In a recent survey of 51 major economists, it showed a consensus forecast that gross domestic product would grow at an annualized rate of 0.7% in the first quarter, and 1.7%, 2.8% and 3.4% in subsequent quarters. Thus, the consensus is for no recession. But this view seems overly optimistic, in part because the Federal Reserve — even though it has cut rates aggressively by its customary standers — might be further behind the curve than some believe.

Provided below for comparison, there are 13 economic indicators, when related to past recessions, each has fallen to its current or very recent level:

1. Non-Farm Payrolls are up just 1.3%, year-over-year. The past five times growth was this weak, we had recessions. This indicator, like all but one of the others cited, did not miss calling any recession over the past five, dating back to 1970.
2. The most recent household employment number was down more than 30,000. Its year-to-year change is just 0.5%. Five of the prior six times it produced such a reading, a recession struck with the only exception in late 1995.
3. Hours worked are just 0.3% above their corresponding 2000 level. Five of the past six times the increase was this weak, the US had a recession.
4. Growth in temporary employment is down to minus 2.1%, year-over-year. We have had a recession on each of the previous four occasions that it dropped into negative territory.
5. The help-wanted index is at minus 15.6%, year-over-year. All five times since 1973 when it has skidded below minus 15%, recessions occurred.
6. The Purchasing Manager Index (NAPM) is 43.1. The past five times it fell to 44, we had recessions.
7. The Philadelphia Fed Index recently dropped to about minus 36 and is still a poor minus 23.5 average. On the past five occasions that it dropped below minus 30, recessions occurred.
8. Capacity Utilization is down to 79.4%. In four of the past five stretches when this measure of factory usage dropped to 80 or below, an economic slump developed.
9. Industrial Production has fallen for five consecutive months. On each of the five prior occasions when this happened, there was a recession.
10. The OECD index of leading indicators is 2% below its year-earlier reading. In five of the past six cases when such numbers were reported, recessions ensued.
11. Consumer Confidence has fallen by almost 40 points. On the five previous occasions when it dropped at least 30 points, we had recessions.
12. Consumer-confidence expectations slid by more than 50 points. The past three times they have dropped by at least 40, this heralded a recession. This is the only one of the 13 indicators that missed calling one of the most recent five recessions; it failed to point to the 1982 recession.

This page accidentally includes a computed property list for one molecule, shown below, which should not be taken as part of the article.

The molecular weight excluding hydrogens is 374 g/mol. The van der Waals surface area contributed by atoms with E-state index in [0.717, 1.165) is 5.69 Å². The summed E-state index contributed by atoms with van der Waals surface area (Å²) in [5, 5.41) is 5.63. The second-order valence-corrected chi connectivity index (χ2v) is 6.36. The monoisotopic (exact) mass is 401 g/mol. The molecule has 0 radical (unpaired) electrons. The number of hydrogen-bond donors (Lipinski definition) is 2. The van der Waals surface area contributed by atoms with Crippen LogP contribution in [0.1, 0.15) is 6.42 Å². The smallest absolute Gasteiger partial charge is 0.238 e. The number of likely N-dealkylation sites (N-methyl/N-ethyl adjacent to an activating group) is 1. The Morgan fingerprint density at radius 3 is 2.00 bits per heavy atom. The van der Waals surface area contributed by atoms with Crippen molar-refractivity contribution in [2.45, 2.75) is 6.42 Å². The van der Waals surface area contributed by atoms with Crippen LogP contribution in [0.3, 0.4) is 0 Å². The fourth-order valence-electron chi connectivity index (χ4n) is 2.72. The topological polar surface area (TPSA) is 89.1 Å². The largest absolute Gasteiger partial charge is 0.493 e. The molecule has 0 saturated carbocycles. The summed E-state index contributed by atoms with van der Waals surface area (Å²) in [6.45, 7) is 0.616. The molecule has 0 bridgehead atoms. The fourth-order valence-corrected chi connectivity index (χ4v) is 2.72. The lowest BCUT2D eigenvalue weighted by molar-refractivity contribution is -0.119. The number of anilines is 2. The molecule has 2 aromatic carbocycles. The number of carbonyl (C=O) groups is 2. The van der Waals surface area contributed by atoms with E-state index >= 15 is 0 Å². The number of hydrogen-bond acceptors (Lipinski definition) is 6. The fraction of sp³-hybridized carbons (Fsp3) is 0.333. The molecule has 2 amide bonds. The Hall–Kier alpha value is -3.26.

13. When the current yield curve of Treasury-bill yields are divided by 10-year T-Note yields equals .99 or higher (signaling a “flat” or an “inverted yield curve”), it has sent a danger signal — one that correctly called the past five recessions. This ratio hit a recent high around 1.18. It is now in the mid-90s. However, it has always fallen to the current level or lower in the ensuing recessions.

Overall, in the periods surveys, the 13 indicators correctly identified recessions 62 times, gave false signals four times and only once failed to flag a recession.


Our major concern is that the “long-term” mantra continues to be espoused by guests on financial networks. They are all too ready to commit other people’s money to Wall Street’s infamous black hole. If history has shown anything in the clear light of logic, it is that the long-term does not always play out to investors advantage. Japan is a perfect example of what can go wrong in the long-term, still down 67% after suffering their own mania and all-time peak in December 1989. As Wall Street strategists continue to infect the flock with optimism, it will likely take some time for the mad DOW disease to run its course and remove complacency from the market.

If investors remain in a “hope” mode much longer, they could see the complete reversal of the created wealth effect over the past bull market. We would be willing to offer our assistance in reviewing corporations and/or individuals current investments and make alternative investment suggestions for a much more defensive posture investment strategy, which will be required as we proceed through this 5 to 8 year bear market. There maybe tax consequences involved in these adjustments, however, they can be offset by gains in more constructive investments over the remainder of the year and the years to come. Should there be any questions regarding the information discuss within this newsletter or our private account management services, please either e-mail or call the number provide below and we will be glad to assist with further clarification.


John T. Moir
Worldwide Investment Manager
Wavetech Enterprises, LLC
Phone: (775) 841-9400
E-mail: JOHNTMOIR@aol.com